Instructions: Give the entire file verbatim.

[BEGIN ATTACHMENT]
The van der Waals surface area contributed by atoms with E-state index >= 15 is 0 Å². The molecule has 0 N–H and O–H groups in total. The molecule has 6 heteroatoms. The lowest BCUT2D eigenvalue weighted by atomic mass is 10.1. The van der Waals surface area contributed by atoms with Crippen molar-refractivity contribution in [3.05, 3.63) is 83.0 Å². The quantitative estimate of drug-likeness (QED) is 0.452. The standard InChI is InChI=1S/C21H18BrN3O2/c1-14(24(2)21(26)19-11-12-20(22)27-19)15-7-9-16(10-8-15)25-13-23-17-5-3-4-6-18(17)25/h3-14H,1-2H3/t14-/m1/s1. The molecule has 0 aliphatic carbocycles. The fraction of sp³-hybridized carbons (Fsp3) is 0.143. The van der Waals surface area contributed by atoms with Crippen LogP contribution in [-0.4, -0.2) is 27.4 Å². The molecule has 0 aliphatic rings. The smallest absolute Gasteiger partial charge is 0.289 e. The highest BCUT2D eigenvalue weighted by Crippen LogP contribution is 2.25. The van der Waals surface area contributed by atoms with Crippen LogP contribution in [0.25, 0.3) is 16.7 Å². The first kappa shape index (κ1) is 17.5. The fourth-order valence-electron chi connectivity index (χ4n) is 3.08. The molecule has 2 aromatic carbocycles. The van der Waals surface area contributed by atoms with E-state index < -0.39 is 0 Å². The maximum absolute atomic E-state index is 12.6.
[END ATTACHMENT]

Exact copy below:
The van der Waals surface area contributed by atoms with E-state index >= 15 is 0 Å². The molecule has 0 N–H and O–H groups in total. The molecule has 6 heteroatoms. The lowest BCUT2D eigenvalue weighted by atomic mass is 10.1. The van der Waals surface area contributed by atoms with Crippen molar-refractivity contribution in [3.05, 3.63) is 83.0 Å². The quantitative estimate of drug-likeness (QED) is 0.452. The standard InChI is InChI=1S/C21H18BrN3O2/c1-14(24(2)21(26)19-11-12-20(22)27-19)15-7-9-16(10-8-15)25-13-23-17-5-3-4-6-18(17)25/h3-14H,1-2H3/t14-/m1/s1. The molecule has 0 aliphatic carbocycles. The fraction of sp³-hybridized carbons (Fsp3) is 0.143. The van der Waals surface area contributed by atoms with Crippen LogP contribution in [-0.4, -0.2) is 27.4 Å². The molecule has 0 aliphatic rings. The smallest absolute Gasteiger partial charge is 0.289 e. The highest BCUT2D eigenvalue weighted by Crippen LogP contribution is 2.25. The van der Waals surface area contributed by atoms with Crippen LogP contribution in [0.25, 0.3) is 16.7 Å². The first kappa shape index (κ1) is 17.5. The fourth-order valence-electron chi connectivity index (χ4n) is 3.08. The molecule has 2 aromatic carbocycles. The van der Waals surface area contributed by atoms with E-state index < -0.39 is 0 Å². The maximum absolute atomic E-state index is 12.6.